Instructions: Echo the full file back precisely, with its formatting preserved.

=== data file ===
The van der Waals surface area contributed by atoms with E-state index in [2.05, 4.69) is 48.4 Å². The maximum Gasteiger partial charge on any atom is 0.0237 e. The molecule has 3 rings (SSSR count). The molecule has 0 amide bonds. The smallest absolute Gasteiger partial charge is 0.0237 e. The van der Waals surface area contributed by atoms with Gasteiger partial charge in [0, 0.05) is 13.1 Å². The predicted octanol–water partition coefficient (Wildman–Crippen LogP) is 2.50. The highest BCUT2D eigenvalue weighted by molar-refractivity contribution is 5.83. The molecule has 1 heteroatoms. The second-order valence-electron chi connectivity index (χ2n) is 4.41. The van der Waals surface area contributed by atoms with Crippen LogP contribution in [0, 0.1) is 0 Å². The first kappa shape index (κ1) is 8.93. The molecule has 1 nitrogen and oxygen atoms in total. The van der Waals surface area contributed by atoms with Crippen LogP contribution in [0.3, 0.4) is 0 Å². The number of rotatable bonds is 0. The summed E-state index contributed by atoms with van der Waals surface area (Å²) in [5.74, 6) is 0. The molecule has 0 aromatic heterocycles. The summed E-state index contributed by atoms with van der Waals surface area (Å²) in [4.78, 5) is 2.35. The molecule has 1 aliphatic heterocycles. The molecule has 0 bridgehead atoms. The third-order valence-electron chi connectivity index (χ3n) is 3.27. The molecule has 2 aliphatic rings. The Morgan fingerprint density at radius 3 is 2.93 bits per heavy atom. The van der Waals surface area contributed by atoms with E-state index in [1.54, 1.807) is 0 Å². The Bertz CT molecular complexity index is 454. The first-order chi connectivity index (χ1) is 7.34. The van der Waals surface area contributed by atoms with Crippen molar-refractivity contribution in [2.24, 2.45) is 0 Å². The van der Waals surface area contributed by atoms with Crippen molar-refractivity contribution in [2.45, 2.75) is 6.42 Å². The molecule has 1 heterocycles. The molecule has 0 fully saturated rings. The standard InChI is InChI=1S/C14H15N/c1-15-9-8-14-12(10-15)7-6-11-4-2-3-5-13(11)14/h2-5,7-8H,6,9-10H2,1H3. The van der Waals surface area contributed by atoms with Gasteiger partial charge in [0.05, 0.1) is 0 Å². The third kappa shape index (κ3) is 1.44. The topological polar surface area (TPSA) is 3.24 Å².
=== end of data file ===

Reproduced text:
The van der Waals surface area contributed by atoms with E-state index in [2.05, 4.69) is 48.4 Å². The maximum Gasteiger partial charge on any atom is 0.0237 e. The molecule has 3 rings (SSSR count). The molecule has 0 amide bonds. The smallest absolute Gasteiger partial charge is 0.0237 e. The van der Waals surface area contributed by atoms with Gasteiger partial charge in [0, 0.05) is 13.1 Å². The predicted octanol–water partition coefficient (Wildman–Crippen LogP) is 2.50. The highest BCUT2D eigenvalue weighted by molar-refractivity contribution is 5.83. The molecule has 1 heteroatoms. The second-order valence-electron chi connectivity index (χ2n) is 4.41. The van der Waals surface area contributed by atoms with Crippen LogP contribution in [0, 0.1) is 0 Å². The first kappa shape index (κ1) is 8.93. The molecule has 1 nitrogen and oxygen atoms in total. The van der Waals surface area contributed by atoms with Crippen LogP contribution in [0.3, 0.4) is 0 Å². The number of rotatable bonds is 0. The summed E-state index contributed by atoms with van der Waals surface area (Å²) in [5.74, 6) is 0. The molecule has 0 aromatic heterocycles. The summed E-state index contributed by atoms with van der Waals surface area (Å²) in [4.78, 5) is 2.35. The molecule has 1 aliphatic heterocycles. The molecule has 0 bridgehead atoms. The third-order valence-electron chi connectivity index (χ3n) is 3.27. The molecule has 2 aliphatic rings. The Morgan fingerprint density at radius 3 is 2.93 bits per heavy atom. The van der Waals surface area contributed by atoms with E-state index in [1.54, 1.807) is 0 Å². The Bertz CT molecular complexity index is 454. The first-order chi connectivity index (χ1) is 7.34. The van der Waals surface area contributed by atoms with Crippen molar-refractivity contribution in [2.24, 2.45) is 0 Å². The van der Waals surface area contributed by atoms with Crippen molar-refractivity contribution in [2.45, 2.75) is 6.42 Å². The molecule has 1 heterocycles. The molecule has 0 fully saturated rings. The standard InChI is InChI=1S/C14H15N/c1-15-9-8-14-12(10-15)7-6-11-4-2-3-5-13(11)14/h2-5,7-8H,6,9-10H2,1H3. The van der Waals surface area contributed by atoms with Gasteiger partial charge in [0.05, 0.1) is 0 Å². The third kappa shape index (κ3) is 1.44. The topological polar surface area (TPSA) is 3.24 Å².